Tuesday 30 December 2008

4th Grenadier Battalion

Another more unusual unit that I had to prepare for the Long Island game was the 4th combined grenadier battalion. This was comprised of highlanders from the 42nd Foot and the 71st Foot. Given the 3 battalions of the latter regiment, the strength of the regiment was some 320 men in 4 companies. Although brigaded historically with the other grenadier battalions, in the Long Island game this unit was detached and added to the main British attack (I forget in which brigade). It was the Perry charging highlander figures that first tweaked my interest in this period; I think the faces have some of the finest expressions that Alan Perry has made. Whilst I know some readers will wince at the full plaid (hi Bob!), you can't deny that a full battalion of charging jocks in highland dress is a stirring sight.

I originally painted a 6-figure base of 42nd grenadiers in 2004 and then added a couple more 4-figure bases a year or so later, another 42nd and one for the 71st. For this unit I rebased them all and generally smartened them up a bit. Noting that I had too many Black Watch and insufficient Fraser's, I repainted the facings of 4 figures to bring them within the 71st. I then had to paint a further 2 figures from scratch. As a result, one base contains the earliest Brits I ever painted for the AWI from 4 years ago and the most recent from October (see the close-ups below)! The difference in painting style is most apparent in the faces - back in 2004 I was using the "black eyeliner" method for painting eyes. I changed from that a year later, as it seemed to me that all my figures looked as if they'd just had a make-up trial at Selfridges. Since then I paint eyes by painting the whole face in the flesh base colour, adding a dark brown wash to pick out the eye sockets, painting white eyeballs and finally adding black pupils and, if appropriate, top eyelids; I think this looks a bit more natural that painting the eyes in black and then adding white etc. Half the figures have a black stripe in their tartan and the others have red - this is an attempt to divide the figures into the first and second battalions of their respective regiments. I have no idea if this is in any way correct - some references I have seen to AWI/government sett tartan state that grenadiers had a red stripe whilst others say they had black.

These chaps did well at the Long Island game, making it into the Brooklyn lines before being thrown out shortly thereafter. For the "British Grenadier!" later Monmouth scenario, which requires two grenadier units of a staggering 32-figures each, this unit will be combined with the 16-figure 3rd Grenadiers. My "1st Grenadiers" is only 24 figures strong (see here), so at some stage I will need to add 8 more figures to it. As I've noted before, you don't need so many grenadiers for most AWI scenarios; one unit of 20-24 figures will suffice for most engagements. Still, you can't quite beat a full battalion of highlanders in full plaid....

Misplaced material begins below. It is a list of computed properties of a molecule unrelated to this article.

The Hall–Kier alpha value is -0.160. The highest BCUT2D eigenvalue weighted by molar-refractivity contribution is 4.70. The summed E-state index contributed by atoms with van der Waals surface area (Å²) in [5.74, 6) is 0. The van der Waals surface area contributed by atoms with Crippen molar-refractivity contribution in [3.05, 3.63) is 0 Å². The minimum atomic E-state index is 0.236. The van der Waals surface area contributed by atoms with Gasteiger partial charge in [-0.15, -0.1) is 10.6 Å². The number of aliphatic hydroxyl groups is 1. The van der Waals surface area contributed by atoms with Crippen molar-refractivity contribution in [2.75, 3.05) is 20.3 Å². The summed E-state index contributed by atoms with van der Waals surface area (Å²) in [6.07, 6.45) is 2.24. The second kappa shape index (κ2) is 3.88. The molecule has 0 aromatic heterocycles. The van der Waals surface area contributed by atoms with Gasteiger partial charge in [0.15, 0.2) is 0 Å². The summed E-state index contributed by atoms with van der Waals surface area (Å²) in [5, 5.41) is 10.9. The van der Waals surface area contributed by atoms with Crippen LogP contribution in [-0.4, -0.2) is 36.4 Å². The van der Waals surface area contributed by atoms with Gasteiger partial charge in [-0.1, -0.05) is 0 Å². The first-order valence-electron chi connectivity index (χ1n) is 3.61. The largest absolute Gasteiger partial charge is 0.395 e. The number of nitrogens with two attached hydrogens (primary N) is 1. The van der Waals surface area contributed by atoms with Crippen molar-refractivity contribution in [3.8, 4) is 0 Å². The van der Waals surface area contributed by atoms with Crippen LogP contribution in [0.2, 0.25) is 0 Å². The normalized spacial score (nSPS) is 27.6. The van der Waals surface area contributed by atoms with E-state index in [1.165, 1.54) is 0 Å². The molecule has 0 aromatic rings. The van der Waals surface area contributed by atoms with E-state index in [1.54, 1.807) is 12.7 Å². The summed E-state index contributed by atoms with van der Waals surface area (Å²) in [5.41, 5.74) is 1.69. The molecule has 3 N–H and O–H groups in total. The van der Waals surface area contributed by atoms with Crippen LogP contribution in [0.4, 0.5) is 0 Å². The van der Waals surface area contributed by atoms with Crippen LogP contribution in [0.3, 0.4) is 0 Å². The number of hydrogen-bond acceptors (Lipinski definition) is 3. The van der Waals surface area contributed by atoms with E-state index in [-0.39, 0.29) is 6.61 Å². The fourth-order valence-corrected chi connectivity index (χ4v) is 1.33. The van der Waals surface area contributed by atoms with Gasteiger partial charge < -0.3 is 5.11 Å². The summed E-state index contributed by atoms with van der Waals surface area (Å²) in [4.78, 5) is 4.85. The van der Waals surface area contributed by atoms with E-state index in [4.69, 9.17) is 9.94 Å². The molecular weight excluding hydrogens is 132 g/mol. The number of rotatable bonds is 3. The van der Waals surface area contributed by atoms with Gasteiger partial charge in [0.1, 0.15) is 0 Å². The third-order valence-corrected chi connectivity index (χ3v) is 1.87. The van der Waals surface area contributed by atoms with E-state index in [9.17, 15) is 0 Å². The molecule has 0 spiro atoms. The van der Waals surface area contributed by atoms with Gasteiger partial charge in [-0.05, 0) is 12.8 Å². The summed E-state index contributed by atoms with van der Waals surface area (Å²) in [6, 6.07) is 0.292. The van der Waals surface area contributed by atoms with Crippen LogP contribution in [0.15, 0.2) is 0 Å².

16 figures. Painted various times from 2004-October 2008.

Friday 19 December 2008

British Light Infantry (2)

I actually have three battalions of light infantry, two of which are "doubled-up" in both close and skirmish order. I have found with practical gaming experience, however, that one usually uses light infantry as elite "shock" troops and that units tend to remain in close order on the tabletop. This battalion was painted up for the Long Island game as the 3rd battalion in Brigadier General Alexander Leslie's light infantry brigade (which at 1:20 has 3 units of 20, 20 and 16 figures respectively). The 3rd battalion comprised the light infantry companies from the following regiments: 15th, 28th, 33rd, 37th, 46th, 54th and 57th.

The battalion had taken part in Clinton's unsuccessful attack on Charleston. It was commanded by Major The Hon. John Maitland, who seems to have been either from the 71st Foot or the Marines. This in fact makes no difference as both regiments had white facings. So the commanding officer is painted as Maitland in the white facings of whatever regiment he belonged to! The rank and file are in campaign dress of roundabouts and slouch hats rather than Royal Warrant uniform because I thought the former more appropriate to a unit that had just arrived from the Carolinas. Another reason is that this campaign outfit is much quicker to paint....